Identifying and attracting talent is easier said than done, so if you're in the process of trying to grow your team, you might face some challenges in that arena. If you're not having much luck finding outside candidates to fill your open positions, another option is to seek out folks from within your company.
There are certainly benefits to hiring internally. After all, the people who join your team will already be familiar with the way the business works, thereby limiting the time and resources you, as a manager, will need to sink into the training process. That said, recruiting from another team within your company can be tricky, so here's how to go about it the right way.
1. Talk to that person's manager first
The last thing you want to do is poach an employee from another team without giving their manager the courtesy of a discussion beforehand. If you have your eyes set on a particular worker who you're convinced would be a good addition to your team, talk to that person's manager prior to taking action, and see what they have to say about it. Maybe that manager will agree that the move you're proposing is good for the employee involved, or maybe that manager will ask you to back off. Either way, you must have that conversation first to avoid damaging your relationship with that manager -- and your reputation, at that.
2. Make sure the role is really a good fit
If you're going to pull someone at your company away from their team and onto yours, you'll really need to first make sure that the position in question is a good fit, and that the employee in question really has the skills needed to excel in it. Otherwise, you could wind up in an awkward position and that employee could wind up miserable. Therefore, take the time to understand what that employee is capable of before putting a true offer on the table. That could involve having an introductory discussion with the employee in question, or getting some intel from their manager and peers.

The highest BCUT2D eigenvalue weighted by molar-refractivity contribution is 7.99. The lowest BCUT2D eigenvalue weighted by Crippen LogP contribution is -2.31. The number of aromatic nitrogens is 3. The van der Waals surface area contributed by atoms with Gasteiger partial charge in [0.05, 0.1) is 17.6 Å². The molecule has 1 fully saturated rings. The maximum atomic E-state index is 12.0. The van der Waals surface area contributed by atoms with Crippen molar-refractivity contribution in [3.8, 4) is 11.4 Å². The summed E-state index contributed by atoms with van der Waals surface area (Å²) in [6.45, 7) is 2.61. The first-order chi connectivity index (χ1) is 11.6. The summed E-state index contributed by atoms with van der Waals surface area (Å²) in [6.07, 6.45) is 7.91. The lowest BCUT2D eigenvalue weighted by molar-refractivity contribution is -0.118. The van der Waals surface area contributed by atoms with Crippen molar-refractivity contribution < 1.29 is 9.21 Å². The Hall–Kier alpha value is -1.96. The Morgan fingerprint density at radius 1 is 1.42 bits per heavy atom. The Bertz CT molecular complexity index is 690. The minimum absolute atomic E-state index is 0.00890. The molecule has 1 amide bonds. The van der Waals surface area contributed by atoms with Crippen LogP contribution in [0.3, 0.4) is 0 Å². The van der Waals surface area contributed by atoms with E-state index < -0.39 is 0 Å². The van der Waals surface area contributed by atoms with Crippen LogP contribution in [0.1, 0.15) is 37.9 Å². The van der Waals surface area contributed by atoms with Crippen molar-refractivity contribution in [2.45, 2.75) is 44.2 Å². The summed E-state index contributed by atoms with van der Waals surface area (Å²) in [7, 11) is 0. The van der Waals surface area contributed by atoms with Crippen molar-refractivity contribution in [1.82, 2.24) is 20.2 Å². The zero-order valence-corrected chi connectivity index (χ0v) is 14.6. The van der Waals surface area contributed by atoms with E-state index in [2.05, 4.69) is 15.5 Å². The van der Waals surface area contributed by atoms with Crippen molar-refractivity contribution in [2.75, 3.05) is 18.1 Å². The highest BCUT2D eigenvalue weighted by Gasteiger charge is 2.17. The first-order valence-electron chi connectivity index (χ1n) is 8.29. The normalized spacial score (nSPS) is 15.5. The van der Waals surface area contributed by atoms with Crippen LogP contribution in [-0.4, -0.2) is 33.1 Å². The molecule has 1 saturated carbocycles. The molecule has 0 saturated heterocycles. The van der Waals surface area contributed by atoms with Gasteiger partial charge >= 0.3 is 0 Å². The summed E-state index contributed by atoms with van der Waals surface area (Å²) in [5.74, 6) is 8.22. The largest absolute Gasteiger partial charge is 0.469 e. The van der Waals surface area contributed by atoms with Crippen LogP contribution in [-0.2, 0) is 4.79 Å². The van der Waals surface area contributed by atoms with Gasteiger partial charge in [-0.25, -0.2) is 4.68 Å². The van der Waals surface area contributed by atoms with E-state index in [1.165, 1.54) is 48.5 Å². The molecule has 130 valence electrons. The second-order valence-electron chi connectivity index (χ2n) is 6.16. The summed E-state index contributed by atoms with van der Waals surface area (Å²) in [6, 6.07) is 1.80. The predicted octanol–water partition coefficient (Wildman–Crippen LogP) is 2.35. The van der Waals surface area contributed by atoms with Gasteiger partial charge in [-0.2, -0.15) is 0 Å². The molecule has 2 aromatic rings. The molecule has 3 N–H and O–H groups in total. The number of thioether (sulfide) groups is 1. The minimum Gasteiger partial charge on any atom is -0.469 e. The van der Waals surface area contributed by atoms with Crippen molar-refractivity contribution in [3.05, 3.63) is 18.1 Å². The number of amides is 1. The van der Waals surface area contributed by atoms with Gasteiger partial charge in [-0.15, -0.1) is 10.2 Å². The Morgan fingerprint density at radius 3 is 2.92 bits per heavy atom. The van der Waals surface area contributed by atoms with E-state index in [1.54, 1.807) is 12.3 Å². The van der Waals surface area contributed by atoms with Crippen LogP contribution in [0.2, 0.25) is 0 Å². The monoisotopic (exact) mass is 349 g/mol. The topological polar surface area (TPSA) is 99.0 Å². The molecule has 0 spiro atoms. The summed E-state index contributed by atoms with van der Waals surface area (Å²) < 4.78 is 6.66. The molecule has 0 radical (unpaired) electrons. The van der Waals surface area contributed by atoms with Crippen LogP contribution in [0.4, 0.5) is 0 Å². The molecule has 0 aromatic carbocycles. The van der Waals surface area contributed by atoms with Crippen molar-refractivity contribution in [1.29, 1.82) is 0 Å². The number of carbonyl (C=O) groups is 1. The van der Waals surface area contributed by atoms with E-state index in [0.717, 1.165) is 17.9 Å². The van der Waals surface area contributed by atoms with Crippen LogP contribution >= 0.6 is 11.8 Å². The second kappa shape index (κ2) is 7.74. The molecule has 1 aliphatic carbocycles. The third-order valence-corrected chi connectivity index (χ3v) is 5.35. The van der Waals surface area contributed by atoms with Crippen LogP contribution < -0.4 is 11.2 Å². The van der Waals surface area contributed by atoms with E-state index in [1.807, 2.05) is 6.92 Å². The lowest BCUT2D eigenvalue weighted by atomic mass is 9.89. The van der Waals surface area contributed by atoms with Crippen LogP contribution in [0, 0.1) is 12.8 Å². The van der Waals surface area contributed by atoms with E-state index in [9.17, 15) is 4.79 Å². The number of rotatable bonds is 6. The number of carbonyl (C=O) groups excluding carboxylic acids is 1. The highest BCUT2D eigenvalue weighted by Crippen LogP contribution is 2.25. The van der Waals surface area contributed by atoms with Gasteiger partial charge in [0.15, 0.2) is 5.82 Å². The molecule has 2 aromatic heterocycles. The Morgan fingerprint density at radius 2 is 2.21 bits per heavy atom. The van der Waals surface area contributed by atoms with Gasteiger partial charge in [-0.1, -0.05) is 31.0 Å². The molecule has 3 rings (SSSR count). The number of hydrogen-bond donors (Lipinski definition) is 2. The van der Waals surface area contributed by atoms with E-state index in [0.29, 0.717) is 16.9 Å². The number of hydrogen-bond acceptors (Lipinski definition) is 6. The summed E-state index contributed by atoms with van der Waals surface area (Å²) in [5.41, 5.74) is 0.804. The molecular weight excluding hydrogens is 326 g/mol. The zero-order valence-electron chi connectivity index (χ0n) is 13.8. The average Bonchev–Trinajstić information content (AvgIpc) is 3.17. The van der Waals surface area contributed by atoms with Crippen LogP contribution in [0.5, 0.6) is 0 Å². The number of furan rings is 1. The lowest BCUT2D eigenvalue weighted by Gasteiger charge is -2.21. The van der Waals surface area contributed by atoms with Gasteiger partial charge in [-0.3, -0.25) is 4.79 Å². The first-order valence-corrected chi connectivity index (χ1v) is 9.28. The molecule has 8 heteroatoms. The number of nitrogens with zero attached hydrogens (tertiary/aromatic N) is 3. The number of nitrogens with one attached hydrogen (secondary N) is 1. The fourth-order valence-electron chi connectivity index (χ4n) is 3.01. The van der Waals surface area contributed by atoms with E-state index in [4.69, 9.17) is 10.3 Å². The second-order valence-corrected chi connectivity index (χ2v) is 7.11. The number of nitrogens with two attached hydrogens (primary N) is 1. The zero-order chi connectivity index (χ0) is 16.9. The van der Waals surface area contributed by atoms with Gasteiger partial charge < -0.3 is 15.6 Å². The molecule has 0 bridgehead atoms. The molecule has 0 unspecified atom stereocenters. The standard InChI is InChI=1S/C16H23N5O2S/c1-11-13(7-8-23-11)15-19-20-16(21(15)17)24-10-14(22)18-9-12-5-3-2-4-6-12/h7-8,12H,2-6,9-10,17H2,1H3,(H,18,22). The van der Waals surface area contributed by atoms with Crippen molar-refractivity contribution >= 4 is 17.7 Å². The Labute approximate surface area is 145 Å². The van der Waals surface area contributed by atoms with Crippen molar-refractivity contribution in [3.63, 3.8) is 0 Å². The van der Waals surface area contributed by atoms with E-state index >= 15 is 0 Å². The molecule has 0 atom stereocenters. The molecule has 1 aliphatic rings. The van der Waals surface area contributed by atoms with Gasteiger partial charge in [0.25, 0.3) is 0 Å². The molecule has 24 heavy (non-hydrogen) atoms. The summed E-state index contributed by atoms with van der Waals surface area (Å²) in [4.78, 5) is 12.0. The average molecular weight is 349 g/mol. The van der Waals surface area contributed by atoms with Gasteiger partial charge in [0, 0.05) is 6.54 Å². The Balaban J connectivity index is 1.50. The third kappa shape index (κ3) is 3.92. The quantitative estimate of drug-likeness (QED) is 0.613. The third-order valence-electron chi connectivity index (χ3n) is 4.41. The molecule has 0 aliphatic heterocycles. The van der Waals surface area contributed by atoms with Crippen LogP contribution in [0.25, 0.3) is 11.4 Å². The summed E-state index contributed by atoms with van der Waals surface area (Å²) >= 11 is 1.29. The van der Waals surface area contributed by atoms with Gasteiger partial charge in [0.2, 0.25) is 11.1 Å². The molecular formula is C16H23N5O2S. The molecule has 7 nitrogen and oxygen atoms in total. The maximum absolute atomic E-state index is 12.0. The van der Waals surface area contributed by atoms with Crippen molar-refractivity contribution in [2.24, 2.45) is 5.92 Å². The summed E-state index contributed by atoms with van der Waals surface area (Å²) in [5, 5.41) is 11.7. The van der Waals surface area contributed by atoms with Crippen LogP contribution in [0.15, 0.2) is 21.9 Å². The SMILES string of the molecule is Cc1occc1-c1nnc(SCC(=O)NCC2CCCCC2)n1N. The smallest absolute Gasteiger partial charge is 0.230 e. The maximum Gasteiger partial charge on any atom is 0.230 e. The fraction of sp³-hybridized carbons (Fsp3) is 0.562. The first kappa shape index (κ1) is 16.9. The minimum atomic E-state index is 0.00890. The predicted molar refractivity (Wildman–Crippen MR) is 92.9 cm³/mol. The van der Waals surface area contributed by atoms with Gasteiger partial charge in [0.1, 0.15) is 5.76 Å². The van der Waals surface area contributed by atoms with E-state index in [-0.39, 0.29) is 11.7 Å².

3. Talk up the role, but don't pressure that person to take it
Maybe you're convinced that a valued employee on the data team would be a great addition to your marketing crew. But as excited as you might be about the prospect of onboarding that person, it doesn't mean they will want to switch roles. It could very well be the case that that employee is happy at present and isn't looking to rock the boat, so while it's OK to talk up the role you're looking to fill, be prepared to have your offer rejected, and get ready to accept that decision graciously. You shouldn't pressure someone to come work for you, because if you do, that employee might quickly come to harbor feelings of resentment.
Hiring internally is a move that can work out well, provided you go about it the right way. Be respectful of everyone's feelings throughout the process, and with any luck, things will work out well for all involved.
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